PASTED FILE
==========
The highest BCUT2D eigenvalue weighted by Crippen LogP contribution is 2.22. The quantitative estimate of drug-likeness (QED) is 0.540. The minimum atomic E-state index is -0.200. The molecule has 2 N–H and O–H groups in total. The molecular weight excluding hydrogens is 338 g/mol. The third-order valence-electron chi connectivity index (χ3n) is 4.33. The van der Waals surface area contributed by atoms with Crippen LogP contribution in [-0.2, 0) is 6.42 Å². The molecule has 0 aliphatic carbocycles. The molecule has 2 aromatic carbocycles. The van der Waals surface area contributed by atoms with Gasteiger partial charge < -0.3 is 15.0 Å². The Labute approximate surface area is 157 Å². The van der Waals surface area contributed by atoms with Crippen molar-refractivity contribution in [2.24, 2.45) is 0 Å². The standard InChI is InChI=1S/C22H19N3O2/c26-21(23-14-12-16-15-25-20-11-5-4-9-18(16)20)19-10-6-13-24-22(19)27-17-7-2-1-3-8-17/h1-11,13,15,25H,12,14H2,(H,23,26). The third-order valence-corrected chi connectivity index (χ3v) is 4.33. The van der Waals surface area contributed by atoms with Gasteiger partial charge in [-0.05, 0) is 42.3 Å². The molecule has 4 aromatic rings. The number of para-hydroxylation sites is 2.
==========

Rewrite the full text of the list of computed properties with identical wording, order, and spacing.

The highest BCUT2D eigenvalue weighted by Crippen LogP contribution is 2.22. The quantitative estimate of drug-likeness (QED) is 0.540. The minimum atomic E-state index is -0.200. The molecule has 2 N–H and O–H groups in total. The molecular weight excluding hydrogens is 338 g/mol. The third-order valence-electron chi connectivity index (χ3n) is 4.33. The van der Waals surface area contributed by atoms with Crippen LogP contribution in [-0.2, 0) is 6.42 Å². The molecule has 0 aliphatic carbocycles. The molecule has 2 aromatic carbocycles. The van der Waals surface area contributed by atoms with Gasteiger partial charge < -0.3 is 15.0 Å². The Labute approximate surface area is 157 Å². The van der Waals surface area contributed by atoms with Crippen molar-refractivity contribution in [2.24, 2.45) is 0 Å². The standard InChI is InChI=1S/C22H19N3O2/c26-21(23-14-12-16-15-25-20-11-5-4-9-18(16)20)19-10-6-13-24-22(19)27-17-7-2-1-3-8-17/h1-11,13,15,25H,12,14H2,(H,23,26). The third-order valence-corrected chi connectivity index (χ3v) is 4.33. The van der Waals surface area contributed by atoms with Gasteiger partial charge in [-0.05, 0) is 42.3 Å². The molecule has 4 aromatic rings. The number of para-hydroxylation sites is 2.